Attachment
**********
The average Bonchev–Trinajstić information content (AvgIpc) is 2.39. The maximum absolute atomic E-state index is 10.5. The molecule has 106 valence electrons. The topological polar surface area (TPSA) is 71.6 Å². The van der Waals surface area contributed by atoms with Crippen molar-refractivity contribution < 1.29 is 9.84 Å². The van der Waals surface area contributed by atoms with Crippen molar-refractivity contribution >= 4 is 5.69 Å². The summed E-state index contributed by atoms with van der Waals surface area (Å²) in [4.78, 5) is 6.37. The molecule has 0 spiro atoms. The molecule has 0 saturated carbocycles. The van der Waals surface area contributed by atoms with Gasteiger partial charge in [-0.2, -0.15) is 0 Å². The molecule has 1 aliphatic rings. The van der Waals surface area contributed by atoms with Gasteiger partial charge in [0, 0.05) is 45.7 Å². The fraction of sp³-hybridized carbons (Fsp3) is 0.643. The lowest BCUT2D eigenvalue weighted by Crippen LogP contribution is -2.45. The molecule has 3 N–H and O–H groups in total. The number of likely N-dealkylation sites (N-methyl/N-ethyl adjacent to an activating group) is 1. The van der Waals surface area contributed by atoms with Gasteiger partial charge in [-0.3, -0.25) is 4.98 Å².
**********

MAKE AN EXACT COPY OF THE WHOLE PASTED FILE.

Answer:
The average Bonchev–Trinajstić information content (AvgIpc) is 2.39. The maximum absolute atomic E-state index is 10.5. The molecule has 106 valence electrons. The topological polar surface area (TPSA) is 71.6 Å². The van der Waals surface area contributed by atoms with Crippen molar-refractivity contribution < 1.29 is 9.84 Å². The van der Waals surface area contributed by atoms with Crippen molar-refractivity contribution >= 4 is 5.69 Å². The summed E-state index contributed by atoms with van der Waals surface area (Å²) in [4.78, 5) is 6.37. The molecule has 0 spiro atoms. The molecule has 0 saturated carbocycles. The van der Waals surface area contributed by atoms with Gasteiger partial charge in [-0.2, -0.15) is 0 Å². The molecule has 1 aliphatic rings. The van der Waals surface area contributed by atoms with Gasteiger partial charge in [0, 0.05) is 45.7 Å². The fraction of sp³-hybridized carbons (Fsp3) is 0.643. The lowest BCUT2D eigenvalue weighted by Crippen LogP contribution is -2.45. The molecule has 3 N–H and O–H groups in total. The number of likely N-dealkylation sites (N-methyl/N-ethyl adjacent to an activating group) is 1. The van der Waals surface area contributed by atoms with Gasteiger partial charge in [-0.3, -0.25) is 4.98 Å².